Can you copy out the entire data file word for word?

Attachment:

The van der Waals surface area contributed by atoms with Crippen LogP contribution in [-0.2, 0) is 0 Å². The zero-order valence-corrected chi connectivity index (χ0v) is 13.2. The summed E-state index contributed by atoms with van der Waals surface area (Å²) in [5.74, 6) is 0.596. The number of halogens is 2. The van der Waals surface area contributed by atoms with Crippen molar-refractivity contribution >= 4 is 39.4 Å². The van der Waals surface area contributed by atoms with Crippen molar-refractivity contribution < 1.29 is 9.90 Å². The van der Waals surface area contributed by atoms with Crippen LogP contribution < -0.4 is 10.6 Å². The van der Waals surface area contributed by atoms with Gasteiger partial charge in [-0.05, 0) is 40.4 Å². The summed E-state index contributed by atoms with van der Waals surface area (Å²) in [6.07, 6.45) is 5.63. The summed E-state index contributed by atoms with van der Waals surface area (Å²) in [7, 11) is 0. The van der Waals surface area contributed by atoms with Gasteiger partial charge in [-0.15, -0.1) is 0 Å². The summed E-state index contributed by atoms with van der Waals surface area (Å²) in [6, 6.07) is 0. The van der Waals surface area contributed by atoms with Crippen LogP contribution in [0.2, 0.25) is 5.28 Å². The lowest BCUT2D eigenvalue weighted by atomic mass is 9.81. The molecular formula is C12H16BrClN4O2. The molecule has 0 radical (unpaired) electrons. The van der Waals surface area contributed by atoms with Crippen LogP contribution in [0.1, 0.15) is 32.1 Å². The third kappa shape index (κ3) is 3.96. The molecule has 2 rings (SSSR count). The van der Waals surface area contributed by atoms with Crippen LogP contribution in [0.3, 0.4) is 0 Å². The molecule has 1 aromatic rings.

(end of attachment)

The van der Waals surface area contributed by atoms with Crippen LogP contribution in [-0.2, 0) is 0 Å². The zero-order valence-corrected chi connectivity index (χ0v) is 13.2. The summed E-state index contributed by atoms with van der Waals surface area (Å²) in [5.74, 6) is 0.596. The number of halogens is 2. The van der Waals surface area contributed by atoms with Crippen molar-refractivity contribution >= 4 is 39.4 Å². The van der Waals surface area contributed by atoms with Crippen molar-refractivity contribution < 1.29 is 9.90 Å². The van der Waals surface area contributed by atoms with Crippen LogP contribution < -0.4 is 10.6 Å². The van der Waals surface area contributed by atoms with Gasteiger partial charge in [-0.05, 0) is 40.4 Å². The summed E-state index contributed by atoms with van der Waals surface area (Å²) in [6.07, 6.45) is 5.63. The summed E-state index contributed by atoms with van der Waals surface area (Å²) in [7, 11) is 0. The van der Waals surface area contributed by atoms with Gasteiger partial charge in [-0.15, -0.1) is 0 Å². The summed E-state index contributed by atoms with van der Waals surface area (Å²) in [6, 6.07) is 0. The van der Waals surface area contributed by atoms with Crippen LogP contribution in [0.2, 0.25) is 5.28 Å². The lowest BCUT2D eigenvalue weighted by atomic mass is 9.81. The molecular formula is C12H16BrClN4O2. The molecule has 0 radical (unpaired) electrons. The van der Waals surface area contributed by atoms with Crippen LogP contribution in [0.1, 0.15) is 32.1 Å². The third kappa shape index (κ3) is 3.96. The molecule has 2 rings (SSSR count). The van der Waals surface area contributed by atoms with Crippen LogP contribution in [0.3, 0.4) is 0 Å². The molecule has 1 aromatic rings.